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Nether Lochaber
Chapter XXXIX


Mountains—The Lochaber Axe, Ancient and Modern.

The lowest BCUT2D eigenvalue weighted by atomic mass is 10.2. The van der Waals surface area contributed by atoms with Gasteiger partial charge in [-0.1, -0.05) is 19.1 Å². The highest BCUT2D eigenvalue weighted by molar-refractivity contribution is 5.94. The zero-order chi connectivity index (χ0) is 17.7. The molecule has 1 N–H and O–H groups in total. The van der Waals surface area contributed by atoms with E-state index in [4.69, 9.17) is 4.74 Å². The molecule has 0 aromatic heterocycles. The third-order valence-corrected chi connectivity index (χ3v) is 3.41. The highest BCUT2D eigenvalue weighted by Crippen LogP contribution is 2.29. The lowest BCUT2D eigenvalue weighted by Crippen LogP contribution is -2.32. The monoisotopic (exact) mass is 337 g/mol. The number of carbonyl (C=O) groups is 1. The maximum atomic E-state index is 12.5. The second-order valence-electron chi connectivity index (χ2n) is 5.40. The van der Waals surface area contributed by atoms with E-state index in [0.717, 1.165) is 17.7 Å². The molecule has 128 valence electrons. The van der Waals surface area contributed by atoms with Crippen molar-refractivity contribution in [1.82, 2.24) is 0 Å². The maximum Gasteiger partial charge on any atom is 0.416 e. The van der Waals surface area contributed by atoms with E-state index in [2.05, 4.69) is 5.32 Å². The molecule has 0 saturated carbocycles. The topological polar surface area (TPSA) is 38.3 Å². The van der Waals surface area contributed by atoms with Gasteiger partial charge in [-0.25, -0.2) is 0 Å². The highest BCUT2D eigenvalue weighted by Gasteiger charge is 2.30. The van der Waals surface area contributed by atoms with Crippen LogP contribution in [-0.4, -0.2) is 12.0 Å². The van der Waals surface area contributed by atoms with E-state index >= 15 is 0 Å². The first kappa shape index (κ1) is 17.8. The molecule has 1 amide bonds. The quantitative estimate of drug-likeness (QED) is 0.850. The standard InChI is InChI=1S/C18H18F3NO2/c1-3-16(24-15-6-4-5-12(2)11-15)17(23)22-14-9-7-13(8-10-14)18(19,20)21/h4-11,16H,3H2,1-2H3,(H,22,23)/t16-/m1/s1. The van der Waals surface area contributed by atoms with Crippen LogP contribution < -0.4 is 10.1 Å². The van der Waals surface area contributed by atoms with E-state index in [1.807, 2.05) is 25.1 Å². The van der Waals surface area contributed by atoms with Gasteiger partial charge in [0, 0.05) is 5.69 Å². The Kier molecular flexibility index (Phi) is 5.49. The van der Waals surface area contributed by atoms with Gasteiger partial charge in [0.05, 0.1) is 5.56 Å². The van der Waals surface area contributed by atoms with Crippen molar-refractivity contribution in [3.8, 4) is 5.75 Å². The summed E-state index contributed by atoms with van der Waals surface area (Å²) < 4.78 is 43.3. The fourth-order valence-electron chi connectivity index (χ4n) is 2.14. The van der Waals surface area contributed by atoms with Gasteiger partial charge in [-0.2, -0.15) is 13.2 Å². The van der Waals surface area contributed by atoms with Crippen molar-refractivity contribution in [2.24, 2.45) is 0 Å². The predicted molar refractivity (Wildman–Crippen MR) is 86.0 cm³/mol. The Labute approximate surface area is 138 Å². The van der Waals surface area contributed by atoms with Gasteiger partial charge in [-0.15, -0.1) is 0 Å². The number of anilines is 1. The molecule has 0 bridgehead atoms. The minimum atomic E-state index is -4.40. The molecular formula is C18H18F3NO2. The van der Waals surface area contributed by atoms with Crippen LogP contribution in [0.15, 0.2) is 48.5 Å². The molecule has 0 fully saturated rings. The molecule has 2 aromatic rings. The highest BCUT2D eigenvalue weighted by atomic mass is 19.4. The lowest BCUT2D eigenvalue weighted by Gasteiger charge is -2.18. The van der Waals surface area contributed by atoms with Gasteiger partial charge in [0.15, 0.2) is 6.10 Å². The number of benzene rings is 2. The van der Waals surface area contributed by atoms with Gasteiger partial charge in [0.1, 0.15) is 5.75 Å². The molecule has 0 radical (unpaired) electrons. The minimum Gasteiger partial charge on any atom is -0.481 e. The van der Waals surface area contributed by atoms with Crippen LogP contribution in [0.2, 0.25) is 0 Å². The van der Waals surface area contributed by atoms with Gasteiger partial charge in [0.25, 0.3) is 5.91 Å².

With occasional gales, by no means out of place or untimeous at this date [October 1873], with the sun already in its retrogression, almost half-way back through Scorpio, the weather is upon the whole mild and more autumn-like than was any portion of autumn proper itself. Winter, as yet, has hardly descended lower than the highest summits of our mountain ranges, and how beautiful in the golden after-glow, even at this season, are these same mountain peaks, impending over us like so many living presences! Tutelary divinities we sometimes fancy them, interested in all that belongs to the dwellers at their feet, with living hearts under their rocky ribs, loving us even as we love them, if we only knew it, and speaking to us in their own solemn and mysterious language, as at midnight, in our communings with the stars, we are startled now and again by the weird, inexplicable sighs and sounds, and deep-toned murmurings that seem to rise from glen and corry and frowning gorge—sounds of much meaning, doubtless, if one only knew the language, and could respond, as the sea seems to do, in the palpitation of its heaving waves, and the boom of its billows upon the beach. Pantheism and atheism are the very antithesis and antipodes of each other—errors both, just as blind credulity is the antithesis of stubborn unbelief—but, if forced to decide in favour of either, give us pantheism for choice, as the more poetical, at least, and pardonable error of the two; for the recognition of a Divine intelligence pervading and dwelling lovingly in all things is surely preferable to the cold and bloodless anti-creed that professes to have searched the universe for a God, but failed to find Him. For our own part, we have dwelt so long among the mountains, and within sight and sound of the sea, that we have learned to love them with a strange, undefinable affection, such as one bestows only on what is at once weird and mysterious, as well as intelligent and potent, and, upon the whole, beneficent and friendly. So impressed are we with this feeling at times, that we fear that, however weighty the advantages otherwise, a city life for us would nowr be irksome and unenjoyable, and anything like a lengthened sojourn in a mountainless land, far from the sight of ocean waves, well-nigh unendurable. There is some meaning, however wild and improbable it may seem at first sight, in the theory that accounts for the Egyptian pyramids as erected by a nomade people, who finally settled along the valley of the Nile, in remembrance of the mountains of their native land, and to serve instead of these mountains in making the astronomical observations for which the ancient Assyrians and Chaldeans were so famous. Be these things as they may, we dearly love the mountains by which our humble home is surrounded, whether basking in jubilant sunshine or wrapt in sorrowing cloud, whether robed in midsummer green, in autumnal purple, in brown and gold, or snow-covered and ice-bound to their base; what time the day is shortest, and the sun, almost shorn of his beams, shines but faint and far down at its farthest point of southern declination. It is recorded of Queen Marv, of sanguinary, or rather igneous memory, that so affected was she by the loss of Calais, that had been in the possession of England since the victory at Cressy under the gallant Edward III., upwards of two hundred years previously, that she declared in her last moments that, if her body was opened after death, the name of the lost city would be found written upon her heart; probably the nearest approach to anything like poetry to be found in any word or act of her dark and bigoted and wholly unhappy life. If such, things were possible—and the ancients, at least, believed they were—we should be apt to say the same in our own case of the mountain ranges and sea viev\s around us, with which we have held such intimate fellowship for upwards of twenty years.